Now, when things are put in these terms, it seems, in fact, that liberalism is the only governmental game in town. The Right has a moral discourse and an effective political rhetoric, but no independent art of government. The Left has a critical discourse, but neither an effective political rhetoric nor an art of government. Mainstream liberalism has government all locked up -- but has neither a critical nor a moral discourse, and is largely lacking in the political rhetoric department, too! (Hence, the sorry state of the Democrats in the US and the Liberals in Canada, both of which must pin there hopes of electoral success almost entirely on the incompetence of their Rightist competition.)

This is a problem for the Left in that, aside from the momentous problem of, y'know, actually taking power, we have no independent practice of government by which we might wield the power of the state should it somehow fall into our hands. There are, of course, distinctive ends we would like to achieve, but when you ask: How would we go about, e.g., redistributing land, establishing a basic income, etc? the only answers that seem forthcoming are: a) a magical faith in the will of the people (a simple decree, anyone?) and b) ask the economists.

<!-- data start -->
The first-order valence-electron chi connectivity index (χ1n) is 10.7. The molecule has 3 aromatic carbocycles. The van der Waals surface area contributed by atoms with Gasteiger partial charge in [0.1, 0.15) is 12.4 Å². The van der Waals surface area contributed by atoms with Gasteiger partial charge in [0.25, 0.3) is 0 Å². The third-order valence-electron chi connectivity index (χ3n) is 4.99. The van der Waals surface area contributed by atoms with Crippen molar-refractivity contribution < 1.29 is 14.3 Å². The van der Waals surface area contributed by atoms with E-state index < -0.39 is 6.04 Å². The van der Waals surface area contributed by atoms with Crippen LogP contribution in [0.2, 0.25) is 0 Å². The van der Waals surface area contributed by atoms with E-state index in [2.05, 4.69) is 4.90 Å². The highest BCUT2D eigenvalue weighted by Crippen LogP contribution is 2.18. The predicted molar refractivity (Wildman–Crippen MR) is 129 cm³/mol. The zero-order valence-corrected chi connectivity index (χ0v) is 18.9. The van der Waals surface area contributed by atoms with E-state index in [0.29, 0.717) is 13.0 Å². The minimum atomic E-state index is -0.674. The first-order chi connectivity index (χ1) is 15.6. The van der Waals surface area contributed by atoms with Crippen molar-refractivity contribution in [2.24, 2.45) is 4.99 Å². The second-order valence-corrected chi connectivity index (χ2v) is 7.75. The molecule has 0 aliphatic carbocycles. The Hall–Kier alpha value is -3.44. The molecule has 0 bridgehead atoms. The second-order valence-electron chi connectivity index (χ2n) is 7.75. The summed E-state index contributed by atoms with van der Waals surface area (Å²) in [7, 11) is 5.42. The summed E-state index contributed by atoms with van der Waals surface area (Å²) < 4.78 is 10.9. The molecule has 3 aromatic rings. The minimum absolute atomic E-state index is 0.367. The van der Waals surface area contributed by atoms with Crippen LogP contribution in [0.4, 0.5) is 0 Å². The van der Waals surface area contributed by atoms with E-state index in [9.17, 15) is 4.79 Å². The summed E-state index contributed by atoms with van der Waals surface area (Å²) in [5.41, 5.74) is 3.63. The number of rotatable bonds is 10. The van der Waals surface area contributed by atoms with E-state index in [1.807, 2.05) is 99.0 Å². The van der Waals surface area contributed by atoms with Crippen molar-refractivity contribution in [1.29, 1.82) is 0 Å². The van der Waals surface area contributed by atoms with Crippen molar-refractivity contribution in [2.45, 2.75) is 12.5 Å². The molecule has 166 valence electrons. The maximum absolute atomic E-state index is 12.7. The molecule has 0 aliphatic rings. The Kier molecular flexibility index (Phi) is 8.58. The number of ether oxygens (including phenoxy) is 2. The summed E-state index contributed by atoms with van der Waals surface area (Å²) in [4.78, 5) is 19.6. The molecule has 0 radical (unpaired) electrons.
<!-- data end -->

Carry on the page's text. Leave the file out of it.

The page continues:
anotherpanacea said...

I liked the descriptive part of this analysis, though I don't find the evaluative language you use persuasive. For instance, your closing line suggest that we ought to be troubled that the only liberal methods are popular legitimacy or the advice of relevant experts. I don't understand your despair, here.

Shouldn't we *want* to be ruled by either (and preferably both) the best approximation of our fellow citizens' will and our best estimation of the facts of the matter?

Perhaps your complaint is that economists are not the relevant experts, or that their discipline prevents them from realizing the best estimation of the facts of the matter. But then it simply seems that one ought to beat them at their own game, as Marx sometimes succeeds in doing, and change the tenor and substance of the governing relevant expertise!

Will Roberts said...

What do you mean "we," paleface? Seriously, who is the "we" in your comment? Left-liberals?

I think the only liberal "method" of government is via the market, via alterations in the factors of market calculations. "Popular legitimacy" is not a method or an art.

My concern is that the non-liberal left does not have an art of government to rival the liberal art, and so must either fall back on "party governance," or terror, or wishful thinking, or eschewing government altogether ... or must avail itself of liberal government, which presupposes an extensive market (perhaps including a labor-market, and hence capitalism).